Yesterday in Sermon Meanderings: The Proverbs 31 Woman, I told you that I discovered something about this woman earlier this week, I had never known. While doing research for my sermon this Sunday, I was looking at The New Interpreter’s Bible, and I discovered that there is a ton of military imagery in the poem! I’m not talking about a reference or two here. I mean there is military imagery used throughout this poem to describe this woman. I grew up hearing that this woman was two things: obedient and submissive (two traits that are not even in these verses). But all of the military images through this passage shows that she was a strong and decisive woman.
The first military image is the the first word used to describe her, “capable”: “A capable wife, who can find?” The Hebrew word, hayil, is used to describe men as “strong,” “mighty,” and “with competence and vigor,” especially in warfare. At it’s very root it means power; a power that is able to acquire strength through gaining money and/or raising an army. Right off the bat, we are told this is a strong woman who knows how to get things done.
The second military image is found in verse 11: “[her husband] will lack no gain.” The literal meaning of gain is spoils from war or booty. In the NIB, Raymond C. Van Leeuwen notes that using this word in this passage is strange: it “suggests the woman is like a warrior bringing home booty from her victories.” She goes out and fights for what her family needs. She makes sure her family has everything they need to survive.
The next martial image is in verse 16: “She considers a field and buys it.” The word “buy” may not be such a good translation of the Hebrew word. Literally, she “takes” the field, and this word is normally used of an army taking a city or a region. The verb means to conquer and subdue a territory. This verse shows the woman looking at a wild field and figuring out how to tame it and subdue it into a vineyard. In the Judean highlands turning a plot of land into a vineyard took a massive amount of work. The soil is rocky, and all of the rocks have to be removed, then the land terraced, and the rocks built into a wall, so that the vineyard doesn’t wash down the hillside at the first good rain. It also had to be terraced to make sure that enough water stayed on the land so the vines could grow. Like a general she surveys her battlefield and plans her attack. Anyone who has ever gardened knows this is not an over-exaggeration.
In the very next verse our Valiant Woman “girds herself with strength, and makes her arms strong” or in the good old King James Version, she “girded up her loins” (one of my all time favorite KJVisms). Men normally gird up their loins in the Bible for a heroic deed, normally a deed that involves fighting. Having a strong arm is another Biblical metaphor for being battle ready. Van Leeuwen has this to say: “‘She puts her hands to’ is an idiom that has military connotations of mastery, thus reinforcing the heroic character of the woman’s activities.”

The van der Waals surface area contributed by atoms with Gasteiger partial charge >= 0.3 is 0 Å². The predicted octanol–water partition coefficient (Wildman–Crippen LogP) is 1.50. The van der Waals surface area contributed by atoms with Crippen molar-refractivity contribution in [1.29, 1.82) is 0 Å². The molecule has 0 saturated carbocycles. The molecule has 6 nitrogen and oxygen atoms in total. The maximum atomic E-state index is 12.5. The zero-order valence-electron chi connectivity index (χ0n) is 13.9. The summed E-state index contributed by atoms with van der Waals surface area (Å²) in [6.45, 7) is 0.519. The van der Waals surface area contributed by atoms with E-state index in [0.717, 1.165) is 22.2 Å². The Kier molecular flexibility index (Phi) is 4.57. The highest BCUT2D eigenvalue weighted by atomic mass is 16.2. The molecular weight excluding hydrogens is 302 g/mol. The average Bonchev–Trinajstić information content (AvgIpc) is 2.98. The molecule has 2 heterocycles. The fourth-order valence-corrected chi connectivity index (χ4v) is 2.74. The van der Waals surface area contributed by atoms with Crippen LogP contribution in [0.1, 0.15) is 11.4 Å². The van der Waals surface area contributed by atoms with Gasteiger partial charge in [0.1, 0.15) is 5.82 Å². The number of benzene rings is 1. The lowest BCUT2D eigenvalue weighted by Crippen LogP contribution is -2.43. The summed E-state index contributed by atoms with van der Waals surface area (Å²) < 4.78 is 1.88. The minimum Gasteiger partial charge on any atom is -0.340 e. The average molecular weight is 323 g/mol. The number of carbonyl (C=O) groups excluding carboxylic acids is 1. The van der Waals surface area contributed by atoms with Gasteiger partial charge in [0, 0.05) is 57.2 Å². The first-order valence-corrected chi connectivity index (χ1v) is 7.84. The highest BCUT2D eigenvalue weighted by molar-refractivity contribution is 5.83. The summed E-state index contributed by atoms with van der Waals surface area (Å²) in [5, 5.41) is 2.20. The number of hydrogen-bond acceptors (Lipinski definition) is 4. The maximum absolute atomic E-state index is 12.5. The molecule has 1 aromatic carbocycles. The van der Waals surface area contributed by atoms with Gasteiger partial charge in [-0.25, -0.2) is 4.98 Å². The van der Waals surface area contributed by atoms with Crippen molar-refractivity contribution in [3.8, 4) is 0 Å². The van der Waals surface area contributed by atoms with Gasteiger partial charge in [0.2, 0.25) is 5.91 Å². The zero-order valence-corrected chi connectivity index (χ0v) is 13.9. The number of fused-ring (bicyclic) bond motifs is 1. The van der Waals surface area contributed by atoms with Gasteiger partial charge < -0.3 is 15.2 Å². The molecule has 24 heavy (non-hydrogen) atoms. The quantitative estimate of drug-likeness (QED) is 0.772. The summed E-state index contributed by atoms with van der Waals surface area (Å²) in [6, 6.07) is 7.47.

The end of the poem comes back to where we began with the word hayil. Here it describes the woman’s actions when her husband compares her to other women: “Many women have done excellently, but you surpass them all.” Here hayil is translated as “done excellently.” The Valiant Woman has done deeds of strength and power that again refer to warfare and gaining wealth. “Surpass them all” is another “idiom that often refers to military activity.”
Van Leeuwen concludes that this a heroic hymn that cast this woman in her daily life as a warrior who fights and brings the best to her family. He wraps up the Reflections part of this passage with this observation:
The use of masculine images in praise of a woman (vv. 17, 25) must be considered in the light of the poem’s masculine audience. If ancient Israel admired the man of war (even Yahweh in Exodus 15:1-3) who defended God’s people from their enemies, and if Israelite males, like men throughout history, were sinfully prone to demean women as the “the weaker sex,” the praise of woman here is designed to alter errant male perceptions of women. The heroic terms of strength usually applied to men are here given to a woman so her splendor and wisdom may be seen by all.
Again we see in looking at the women of the Bible that gender roles just were not that set in stone as some people want them to be. Very masculine imagery is used to describe the woman’s life as a wife and a mother. And being a wife and mother is not contained to the home. The woman goes out and gets a plot of land in shape to plant a vineyard. She plants the vineyard with “the fruit of her own hand,” her own money. She also goes out and sells what she and her serving girls make to the local merchants, bringing in income for the family. She is a wife, mother, entrepeneur and business woman. And all of these roles are described with masculine and military imagery. I guess it just goes to show what I’ve been saying for the last few years: feminine and masculine gender roles are just not set in stone for all time in the Bible. We cannot go back to “biblical” manhood and womanhood because there is no such thing.
This post is based on “Proverbs” by Raymond C. Leeuwen in The New Interpreter’s Bible, vol. 5, pp. 260-4.
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